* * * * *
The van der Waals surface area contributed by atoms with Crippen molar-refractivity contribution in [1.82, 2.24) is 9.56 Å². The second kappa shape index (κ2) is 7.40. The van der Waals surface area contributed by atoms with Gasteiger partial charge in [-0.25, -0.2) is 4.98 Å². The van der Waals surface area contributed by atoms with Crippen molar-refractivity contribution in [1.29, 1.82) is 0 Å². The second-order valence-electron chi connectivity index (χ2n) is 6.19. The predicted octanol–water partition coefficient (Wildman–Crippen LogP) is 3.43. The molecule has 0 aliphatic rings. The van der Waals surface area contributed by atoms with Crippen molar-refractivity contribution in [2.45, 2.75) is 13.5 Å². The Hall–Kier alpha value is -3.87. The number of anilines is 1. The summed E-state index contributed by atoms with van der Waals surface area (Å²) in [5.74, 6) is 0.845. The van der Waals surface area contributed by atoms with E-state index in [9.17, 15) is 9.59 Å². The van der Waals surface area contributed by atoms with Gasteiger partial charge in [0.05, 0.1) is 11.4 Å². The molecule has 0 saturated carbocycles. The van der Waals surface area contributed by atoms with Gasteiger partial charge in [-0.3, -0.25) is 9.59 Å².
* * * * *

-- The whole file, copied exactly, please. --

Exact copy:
The van der Waals surface area contributed by atoms with Crippen molar-refractivity contribution in [1.82, 2.24) is 9.56 Å². The second kappa shape index (κ2) is 7.40. The van der Waals surface area contributed by atoms with Gasteiger partial charge in [-0.25, -0.2) is 4.98 Å². The van der Waals surface area contributed by atoms with Crippen molar-refractivity contribution in [1.29, 1.82) is 0 Å². The second-order valence-electron chi connectivity index (χ2n) is 6.19. The predicted octanol–water partition coefficient (Wildman–Crippen LogP) is 3.43. The molecule has 0 aliphatic rings. The van der Waals surface area contributed by atoms with Crippen molar-refractivity contribution in [2.45, 2.75) is 13.5 Å². The Hall–Kier alpha value is -3.87. The number of anilines is 1. The summed E-state index contributed by atoms with van der Waals surface area (Å²) in [5.74, 6) is 0.845. The van der Waals surface area contributed by atoms with E-state index in [9.17, 15) is 9.59 Å². The van der Waals surface area contributed by atoms with Gasteiger partial charge in [0.05, 0.1) is 11.4 Å². The molecule has 0 saturated carbocycles. The van der Waals surface area contributed by atoms with Gasteiger partial charge in [-0.3, -0.25) is 9.59 Å².